, Volume 46, Issue 17, pp 1485-1494

Inhibiting pain with pain— A basic neuromechanism of acupuncture analgesia

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Abstract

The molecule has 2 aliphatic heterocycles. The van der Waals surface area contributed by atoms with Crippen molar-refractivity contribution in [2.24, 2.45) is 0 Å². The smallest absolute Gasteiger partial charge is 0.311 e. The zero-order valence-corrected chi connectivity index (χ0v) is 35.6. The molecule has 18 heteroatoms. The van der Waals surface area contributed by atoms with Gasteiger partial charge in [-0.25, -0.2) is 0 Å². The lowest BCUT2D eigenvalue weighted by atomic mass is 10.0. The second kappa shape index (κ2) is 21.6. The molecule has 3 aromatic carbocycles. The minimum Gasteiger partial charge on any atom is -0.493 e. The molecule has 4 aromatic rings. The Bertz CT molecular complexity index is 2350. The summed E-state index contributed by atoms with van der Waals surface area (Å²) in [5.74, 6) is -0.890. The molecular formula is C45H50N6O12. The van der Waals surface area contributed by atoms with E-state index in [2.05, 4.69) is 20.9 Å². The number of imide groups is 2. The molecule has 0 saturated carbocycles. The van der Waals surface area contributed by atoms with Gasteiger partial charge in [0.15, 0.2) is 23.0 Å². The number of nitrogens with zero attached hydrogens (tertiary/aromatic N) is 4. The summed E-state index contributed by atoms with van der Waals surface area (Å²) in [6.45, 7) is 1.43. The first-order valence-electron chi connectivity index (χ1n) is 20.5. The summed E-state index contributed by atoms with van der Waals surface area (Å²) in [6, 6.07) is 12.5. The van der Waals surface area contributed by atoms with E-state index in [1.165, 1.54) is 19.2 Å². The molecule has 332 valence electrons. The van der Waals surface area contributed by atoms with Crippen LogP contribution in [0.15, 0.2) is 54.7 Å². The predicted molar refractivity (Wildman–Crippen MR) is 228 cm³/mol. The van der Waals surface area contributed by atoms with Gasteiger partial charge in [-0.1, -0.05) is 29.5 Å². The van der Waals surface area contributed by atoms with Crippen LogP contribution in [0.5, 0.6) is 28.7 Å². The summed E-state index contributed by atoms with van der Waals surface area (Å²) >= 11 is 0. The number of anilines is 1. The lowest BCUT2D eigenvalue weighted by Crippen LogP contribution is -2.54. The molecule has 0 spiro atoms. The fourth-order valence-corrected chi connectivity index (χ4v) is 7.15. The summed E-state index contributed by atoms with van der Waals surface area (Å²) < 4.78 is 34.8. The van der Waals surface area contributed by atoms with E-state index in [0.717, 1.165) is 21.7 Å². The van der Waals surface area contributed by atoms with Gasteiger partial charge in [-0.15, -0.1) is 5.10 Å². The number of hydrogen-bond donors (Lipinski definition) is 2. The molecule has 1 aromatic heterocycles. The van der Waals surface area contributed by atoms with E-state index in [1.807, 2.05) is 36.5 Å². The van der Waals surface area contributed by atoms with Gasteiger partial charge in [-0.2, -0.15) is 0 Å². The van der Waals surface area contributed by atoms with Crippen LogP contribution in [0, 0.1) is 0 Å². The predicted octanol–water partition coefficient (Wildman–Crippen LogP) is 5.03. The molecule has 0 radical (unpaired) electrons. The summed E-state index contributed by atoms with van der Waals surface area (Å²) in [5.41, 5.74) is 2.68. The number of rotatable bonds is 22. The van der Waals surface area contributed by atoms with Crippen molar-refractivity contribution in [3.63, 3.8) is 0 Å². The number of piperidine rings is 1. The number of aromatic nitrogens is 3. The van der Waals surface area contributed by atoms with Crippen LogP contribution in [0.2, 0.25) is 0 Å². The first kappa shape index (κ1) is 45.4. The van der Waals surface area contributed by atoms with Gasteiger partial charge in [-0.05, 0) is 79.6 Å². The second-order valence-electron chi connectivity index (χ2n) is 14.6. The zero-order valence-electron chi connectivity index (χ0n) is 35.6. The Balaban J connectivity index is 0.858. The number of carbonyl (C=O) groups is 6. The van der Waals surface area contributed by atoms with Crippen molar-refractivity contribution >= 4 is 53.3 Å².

(i) The structure and function of the meridian (channel and collateral) described by ancient medical doctors may correspond to the blood circulation, nerve control and neurohumoral modulation of modern medicine. (ii) The needling, which can injure the tissue, is a noxious stimulation inducing pain. Acupuncture manipulation, such as lifting and thrusting, twisting and twirling, or electroacupuncture (EA) with the sufferable biggest intensity for patients should be a stronger pain stimulation. The needling sensation of soreness, numbness, distension and heaviness is a deep pain. (iii) There is an intrinsic analgesic system in brain, which centers around the periventricular and periaqueductal grey matter, contains endorphins as possible mediators, goes through the descending inhibition system in medulla oblongata, and acts on the gating mechanism in spinal cord. It could be producing analgesia while the system is activated. (iv) NRM might be a supraspinal center modulating pain, and the R-S neurons could form a basic circuit of negative feedback modulating pain. The discovery of excitatory-inhibitory reversible R-S neurons may give a neurophysiological explanation for the double direction modulation of acupuncture at acupoint. (v) Non-noxious stimulation such as massage or stroking could excite type I and II afferent fibers, producing a weaker and transient analgesia through the spinal mechanism. When the acupoint is near the pain area, the afferent information from them could be converged on the same and neighboring spinal segments, the light acupuncture or low intensity of EA also has analgesic effects, showing acupoint specificity. But the acupoint specificity is not limited in a specially designated channel line, and it is closely related to the segment of innervation. (vi) While acupuncture manipulation of lifting and thrusting, twisting and twirling or a high intensity of EA is used, because the intensities of these stimulations exceed the threshold of afferent C fibers, they could fully excite III(Aδ) and IV(C) afferent fibers, producing a strong and lasting analgesia, mainly through the supraspinal negative feedback mechanism modulating pain, it has curative effects. Therefore, the essence of acupuncture analgesia may chiefly be inhibiting pain with pain.